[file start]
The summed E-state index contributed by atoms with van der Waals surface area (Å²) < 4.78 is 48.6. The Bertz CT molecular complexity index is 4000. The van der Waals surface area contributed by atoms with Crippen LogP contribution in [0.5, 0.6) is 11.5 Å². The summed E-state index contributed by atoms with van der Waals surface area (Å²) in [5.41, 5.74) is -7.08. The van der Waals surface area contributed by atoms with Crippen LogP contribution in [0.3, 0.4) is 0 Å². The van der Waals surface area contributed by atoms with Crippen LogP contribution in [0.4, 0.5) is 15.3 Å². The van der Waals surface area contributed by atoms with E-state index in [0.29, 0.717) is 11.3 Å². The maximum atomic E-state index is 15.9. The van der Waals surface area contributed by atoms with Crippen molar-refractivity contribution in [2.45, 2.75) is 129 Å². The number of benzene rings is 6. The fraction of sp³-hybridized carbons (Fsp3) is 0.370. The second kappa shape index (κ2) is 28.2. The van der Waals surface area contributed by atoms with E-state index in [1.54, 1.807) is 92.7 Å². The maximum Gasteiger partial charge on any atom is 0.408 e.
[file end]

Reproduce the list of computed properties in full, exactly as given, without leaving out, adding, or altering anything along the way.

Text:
The summed E-state index contributed by atoms with van der Waals surface area (Å²) < 4.78 is 48.6. The Bertz CT molecular complexity index is 4000. The van der Waals surface area contributed by atoms with Crippen LogP contribution in [0.5, 0.6) is 11.5 Å². The summed E-state index contributed by atoms with van der Waals surface area (Å²) in [5.41, 5.74) is -7.08. The van der Waals surface area contributed by atoms with Crippen LogP contribution in [0.3, 0.4) is 0 Å². The van der Waals surface area contributed by atoms with Crippen LogP contribution in [0.4, 0.5) is 15.3 Å². The van der Waals surface area contributed by atoms with E-state index in [0.29, 0.717) is 11.3 Å². The maximum atomic E-state index is 15.9. The van der Waals surface area contributed by atoms with Crippen molar-refractivity contribution in [2.45, 2.75) is 129 Å². The number of benzene rings is 6. The fraction of sp³-hybridized carbons (Fsp3) is 0.370. The second kappa shape index (κ2) is 28.2. The van der Waals surface area contributed by atoms with E-state index in [1.54, 1.807) is 92.7 Å². The maximum Gasteiger partial charge on any atom is 0.408 e.